“You are right, Philip, I did say, there is a risk that if we delay consent, or responding to consent too late, there is a risk that DEFRA as the UK government could go ahead and lay the UK-wide SI,” she says.

    Philip McGuigan

    SDLP MLA Patsy McGlone is up next. He joins the meeting by video link.

    He wants to know if work is still continuing to prepare for checks at ports.

    Rosemary Agnew say there is a “significant amount of work being done around preparing for what we believe will be required for port infrastructure”.

    She says this is ongoing within the department internally, and adds that it is something the “permanent secretary will update the committee on when he comes in a couple of weeks' time”.

    Patsy McGlone
  19. Possible effects of the UK Internal Market Bill

    John Blair of Alliance (below) has the first question.

    He asks what impact the "controversy of recent days" over the UK Internal Market Bill could have on current plans made by the officials.

    Rosemary Agnew says she recognises there has been a lot of controversy "but it hasn't influenced DAERA's planning as it currently stands".

    "We're waiting to see how that falls out," she adds.

    John Blair

    Committee Chair Declan McAleer asks if the approach being adopted by DAERA is consistent with the Executive Office (TEO) guidance on managing EU exit.

    Ms Agnew confirms that DAERA's plans to cooperate with the committee are in line with those being adopted by other departments and their assembly committees.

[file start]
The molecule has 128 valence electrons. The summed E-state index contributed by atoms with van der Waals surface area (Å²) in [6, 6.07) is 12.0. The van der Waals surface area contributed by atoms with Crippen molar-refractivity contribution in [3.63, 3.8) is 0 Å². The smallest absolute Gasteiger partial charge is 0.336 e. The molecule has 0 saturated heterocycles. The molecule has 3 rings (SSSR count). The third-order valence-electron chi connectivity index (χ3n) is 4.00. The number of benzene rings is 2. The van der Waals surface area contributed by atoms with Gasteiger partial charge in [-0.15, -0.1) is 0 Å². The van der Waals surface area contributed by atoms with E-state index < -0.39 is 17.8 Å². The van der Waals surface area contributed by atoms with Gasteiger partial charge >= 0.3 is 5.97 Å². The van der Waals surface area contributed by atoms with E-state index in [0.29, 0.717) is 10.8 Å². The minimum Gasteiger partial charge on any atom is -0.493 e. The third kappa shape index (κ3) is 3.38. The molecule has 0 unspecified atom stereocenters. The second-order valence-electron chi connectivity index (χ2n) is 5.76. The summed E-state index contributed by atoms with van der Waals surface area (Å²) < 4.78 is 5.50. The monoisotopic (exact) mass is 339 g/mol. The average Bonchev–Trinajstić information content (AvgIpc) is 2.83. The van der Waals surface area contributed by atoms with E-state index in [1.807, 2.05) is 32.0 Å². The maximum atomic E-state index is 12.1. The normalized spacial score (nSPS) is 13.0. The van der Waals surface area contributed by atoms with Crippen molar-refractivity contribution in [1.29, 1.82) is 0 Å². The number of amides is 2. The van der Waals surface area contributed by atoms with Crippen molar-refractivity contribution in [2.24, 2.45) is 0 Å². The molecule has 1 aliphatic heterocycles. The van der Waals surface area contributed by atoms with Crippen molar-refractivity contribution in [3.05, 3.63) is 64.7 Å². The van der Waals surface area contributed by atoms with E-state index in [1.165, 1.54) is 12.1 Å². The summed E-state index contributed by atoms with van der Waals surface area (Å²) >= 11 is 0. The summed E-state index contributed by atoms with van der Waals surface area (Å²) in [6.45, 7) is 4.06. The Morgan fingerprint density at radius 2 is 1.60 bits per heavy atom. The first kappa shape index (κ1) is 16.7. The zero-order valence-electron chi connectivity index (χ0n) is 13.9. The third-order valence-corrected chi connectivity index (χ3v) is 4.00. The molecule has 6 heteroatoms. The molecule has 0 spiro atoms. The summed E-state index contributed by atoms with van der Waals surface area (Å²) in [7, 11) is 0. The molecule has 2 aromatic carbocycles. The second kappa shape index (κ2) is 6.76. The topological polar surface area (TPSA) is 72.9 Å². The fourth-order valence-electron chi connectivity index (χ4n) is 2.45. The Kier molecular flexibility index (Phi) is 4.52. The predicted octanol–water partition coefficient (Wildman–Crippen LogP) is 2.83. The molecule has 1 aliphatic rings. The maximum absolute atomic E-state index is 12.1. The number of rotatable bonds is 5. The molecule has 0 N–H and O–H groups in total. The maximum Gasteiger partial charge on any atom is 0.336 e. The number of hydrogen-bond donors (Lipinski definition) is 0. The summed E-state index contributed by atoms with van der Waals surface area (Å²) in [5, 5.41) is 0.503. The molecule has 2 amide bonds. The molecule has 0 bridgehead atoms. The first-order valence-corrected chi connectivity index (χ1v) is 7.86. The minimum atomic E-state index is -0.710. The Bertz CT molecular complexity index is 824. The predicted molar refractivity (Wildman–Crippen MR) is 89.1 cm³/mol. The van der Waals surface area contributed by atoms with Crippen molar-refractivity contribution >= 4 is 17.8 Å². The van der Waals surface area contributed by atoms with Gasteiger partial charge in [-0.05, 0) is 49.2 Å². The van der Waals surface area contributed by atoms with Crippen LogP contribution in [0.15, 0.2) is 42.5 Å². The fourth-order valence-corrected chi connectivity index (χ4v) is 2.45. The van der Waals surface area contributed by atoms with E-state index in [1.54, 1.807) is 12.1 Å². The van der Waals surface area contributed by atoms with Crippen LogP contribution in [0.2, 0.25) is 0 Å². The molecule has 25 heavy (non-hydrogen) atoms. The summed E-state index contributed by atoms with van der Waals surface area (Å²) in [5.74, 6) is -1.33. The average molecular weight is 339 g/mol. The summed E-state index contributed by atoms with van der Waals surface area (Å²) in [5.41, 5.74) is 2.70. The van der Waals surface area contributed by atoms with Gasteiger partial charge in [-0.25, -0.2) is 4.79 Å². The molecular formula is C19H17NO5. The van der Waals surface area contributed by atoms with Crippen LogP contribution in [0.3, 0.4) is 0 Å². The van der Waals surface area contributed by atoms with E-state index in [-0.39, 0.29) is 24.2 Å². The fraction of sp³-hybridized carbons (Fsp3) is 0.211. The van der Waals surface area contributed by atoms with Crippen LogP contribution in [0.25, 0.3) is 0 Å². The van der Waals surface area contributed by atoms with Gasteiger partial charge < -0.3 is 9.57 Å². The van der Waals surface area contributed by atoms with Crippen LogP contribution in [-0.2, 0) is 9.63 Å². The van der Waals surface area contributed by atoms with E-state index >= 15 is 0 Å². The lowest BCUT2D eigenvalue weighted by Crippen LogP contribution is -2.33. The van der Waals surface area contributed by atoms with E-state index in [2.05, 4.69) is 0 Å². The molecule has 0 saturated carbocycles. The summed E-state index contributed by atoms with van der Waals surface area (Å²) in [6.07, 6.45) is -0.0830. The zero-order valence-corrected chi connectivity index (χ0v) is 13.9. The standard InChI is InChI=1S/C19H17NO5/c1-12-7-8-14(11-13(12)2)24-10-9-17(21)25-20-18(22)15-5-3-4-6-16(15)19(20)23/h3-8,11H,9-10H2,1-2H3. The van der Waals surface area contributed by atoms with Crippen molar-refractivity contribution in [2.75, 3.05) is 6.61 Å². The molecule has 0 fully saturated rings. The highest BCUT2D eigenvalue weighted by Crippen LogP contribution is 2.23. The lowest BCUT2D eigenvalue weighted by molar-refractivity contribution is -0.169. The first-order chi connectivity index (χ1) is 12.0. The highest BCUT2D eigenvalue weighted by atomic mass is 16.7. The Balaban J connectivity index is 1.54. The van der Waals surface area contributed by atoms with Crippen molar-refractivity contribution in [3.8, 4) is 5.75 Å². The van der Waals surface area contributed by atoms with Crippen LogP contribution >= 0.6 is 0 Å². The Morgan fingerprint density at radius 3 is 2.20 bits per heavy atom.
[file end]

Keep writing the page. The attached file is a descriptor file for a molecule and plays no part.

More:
The DUP's William Irwin asks if there will be changes to the role of the committee if there is a "no-deal scenario" following the negotiations between the UK government and the EU.

    Ms Agnew confirms that this will be the case.

    "The situation is very fluid because there are so many unknowns," she adds.

  20. 'Everything remains very fluid'

    Departmental official Rosemary Agnew begins the briefing.

    “We’re at a very huge, critical stage as all of you will be very much aware,” says Dr Agnew.

    She acknowledges that the department has been late in providing the committee with Brexit-related papers recently due to a number of issues.

    Dr Agnew proposes the department will provide the committee with written updates about Brexit on a fortnightly basis.

    Turning to today’s briefing, the official directs MLAs to packs supplied by the department.

    She says the figures quoted are "correct today, in relation to the secondary legislation programme”, but she warns, “everything remains very fluid”.

    Dr Agnew adds that “decisions are being made in Whitehall are being jointly made between the UK Government and EU”.

    She says that the aim of the secondary legislation is to “ensure DAERA has a fully-functioning rule book with some degree of risk”.

    The official reminds members of deadline for the transition period on 31 December and outlines the pressures the department is facing in terms of the “huge number of identified risks, the volume of legislation required, the pressure on parliamentary time,” as well as the need for Westminster departments to draft and send information which the department then can issue to the committee.

    There is a “huge legislative programme, we need to try and work collectively try and achieve,” says Dr Agnew.

    NI Assembly

    The official moves to the “Common Framework Programme” which she says aims to “develop UK-wide arrangements for powers repatriated from the EU”.

    She outlines that “it’s recognised that it won't be possible to deliver the full programme of frameworks by the end of the transition period”.

    “Therefore key priority frameworks” which will be “critical for Day One have been identified”, says Dr Agnew.

    “The majority of DAERA frameworks, parliamentary scrutiny, by yourselves, and by the executive, ongoing reappraisal of the cross-cutting issues, development of the full frameworks and implementation, will happen in 2021. It will not happen before the end of 2020,” she says.